Can promoting startups in Brazil rejuvenate the country’s economic image and kick start the growth that Brasilia is looking for?
Brazil’s eagerness to join the international governance club is no secret. With this month’s election of Brazilian diplomat Robert Azêvedo as the new head of the World Trade Organisation (WTO), the country has gotten another taste of the international leadership roundtable – and the responsibilities that come with it – as it continues to lobby for a permanent seat on the UN Security Council.
But despite its new leadership of the WTO, Brazil has been unable to shed its protectionist reputation, and questions remain whether President Dilma Roussef’s government is prepared to grant international markets open access to its domestic economy.
Brazil has traditionally seen itself as a regional leader, and enjoys a number of free trade agreements through MERCOSUL, the Latin American trading bloc. President Roussef has also initiated efforts to implement more bilateral trade agreements as a means of accelerating GDP growth; Brazil’s economy only grew by 0.9% in 2012 (versus 2.7% in 2011).
But beyond the MERCOSUL member states and Brazil’s bilateral trade partners, the country has struggled to rework its image as a desirable place to do business. Brazil fell two spots to 130th (out of 185) in the World Bank’s 2013 Ease of Doing Business rank, and foreign leaders including U.S. President Obama were quick to criticize Brazil after adopting greater protectionist tariffs in late 2012.
While Brazil is widely considered a stable democracy, its infamous bureaucracy and draconian tax laws with a top rate for corporations of 34% have discouraged all but the most committed companies with the necessary resources from setting up operations in Brazil. Legal requirements include resident labor market tests – which require companies to prove there are no resident Brazilians who could fill the role – and the need to train Brazilians to eventually replace foreign employees, not to mention the high payroll taxes and ever-changing tax codes. It should come as no surprise that while small and medium enterprises (SME) account for 98% of all companies in Brazil and 96% of all employment, few are foreign owned or operated.
President Rousseff hopes to change this. In April, Rousseff’s government announced the US$78 million Startup Brasil program (modeled after a similar pilot in Chile), which will provide visas to foreign entrepreneurs to start or develop young tech-related businesses in Brazil. To be eligible, the startups must target the Brazilian market. New companies will receive guidance from business accelerators on how to develop the business and remain competitive in the local market. The startups are also eligible for seed funding worth up to R$200,000 (US$98,000) from the government to start their business, with additional funding available from private investors. Entrepreneurship is a boon to any economy, creating jobs, boosting GDP and promoting the national brand overseas, and Brazil’s government seems to have taken note.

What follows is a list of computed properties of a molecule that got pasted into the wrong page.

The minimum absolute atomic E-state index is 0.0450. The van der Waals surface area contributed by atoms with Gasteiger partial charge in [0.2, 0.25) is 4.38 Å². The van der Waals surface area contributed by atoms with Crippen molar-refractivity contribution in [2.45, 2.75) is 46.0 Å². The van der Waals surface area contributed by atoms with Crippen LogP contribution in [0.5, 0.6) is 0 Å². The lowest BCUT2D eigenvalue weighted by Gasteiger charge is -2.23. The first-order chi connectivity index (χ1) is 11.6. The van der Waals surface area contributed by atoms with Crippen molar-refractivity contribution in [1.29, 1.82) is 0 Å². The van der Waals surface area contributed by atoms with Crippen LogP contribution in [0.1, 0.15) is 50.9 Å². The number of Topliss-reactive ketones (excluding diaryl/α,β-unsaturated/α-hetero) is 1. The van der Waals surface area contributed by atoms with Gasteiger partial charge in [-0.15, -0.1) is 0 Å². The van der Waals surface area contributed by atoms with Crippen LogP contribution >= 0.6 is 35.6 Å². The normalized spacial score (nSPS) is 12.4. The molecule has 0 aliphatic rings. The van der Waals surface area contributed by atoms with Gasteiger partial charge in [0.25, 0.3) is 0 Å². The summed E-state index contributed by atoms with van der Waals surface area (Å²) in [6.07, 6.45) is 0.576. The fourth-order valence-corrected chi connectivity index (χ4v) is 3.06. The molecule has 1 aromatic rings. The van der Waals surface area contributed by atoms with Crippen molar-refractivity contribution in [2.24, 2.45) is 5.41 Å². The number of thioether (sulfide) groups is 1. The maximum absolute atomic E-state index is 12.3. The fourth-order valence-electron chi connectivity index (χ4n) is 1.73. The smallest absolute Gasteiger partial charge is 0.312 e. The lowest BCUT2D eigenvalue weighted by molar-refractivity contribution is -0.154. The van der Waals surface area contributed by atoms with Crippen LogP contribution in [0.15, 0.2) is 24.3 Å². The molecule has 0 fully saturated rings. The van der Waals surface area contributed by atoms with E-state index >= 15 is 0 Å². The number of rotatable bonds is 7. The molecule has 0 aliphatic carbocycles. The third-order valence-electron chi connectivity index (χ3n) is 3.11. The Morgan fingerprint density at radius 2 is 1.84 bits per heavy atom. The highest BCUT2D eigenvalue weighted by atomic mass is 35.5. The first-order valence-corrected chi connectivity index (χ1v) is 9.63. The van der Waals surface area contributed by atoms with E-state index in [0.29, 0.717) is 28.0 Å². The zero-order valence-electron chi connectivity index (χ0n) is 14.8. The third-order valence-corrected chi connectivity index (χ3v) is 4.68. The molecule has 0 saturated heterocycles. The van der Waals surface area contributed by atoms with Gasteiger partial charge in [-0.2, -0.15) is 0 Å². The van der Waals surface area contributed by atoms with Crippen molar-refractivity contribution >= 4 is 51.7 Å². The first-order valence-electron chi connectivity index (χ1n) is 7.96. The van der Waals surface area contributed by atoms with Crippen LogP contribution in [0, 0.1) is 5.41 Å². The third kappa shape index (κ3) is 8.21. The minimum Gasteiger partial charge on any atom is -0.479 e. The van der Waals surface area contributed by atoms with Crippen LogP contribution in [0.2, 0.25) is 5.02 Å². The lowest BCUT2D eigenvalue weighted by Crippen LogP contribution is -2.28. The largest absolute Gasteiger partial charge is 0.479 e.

Brazil already has the essential social characteristics to foster innovation, boasting the third largest entrepreneurship community in the world. As The Economist noted, “Brazil does not lack go-getters,” and its stable democracy can only help in encouraging new businesses. Last year, Brazil, with a population of 201 million people, registered 315,645 new limited liability corporations, compared to 429,363 in the UK. Startup Weekend, an international grassroots program that brings designers, programmers and marketers together to launch startups in one weekend, serves as an entrepreneurship litmus test; the organisation has already held events in eight Brazilian cities including São Paolo, Rio de Janeiro, Brasilia and Recife.
Brazil is feverishly preparing to welcome the world during the 2014 World Cup and the 2016 Olympic Games, but will first need to demonstrate its seriousness about opening its economy beyond Latin America. Startups might just be the gateway.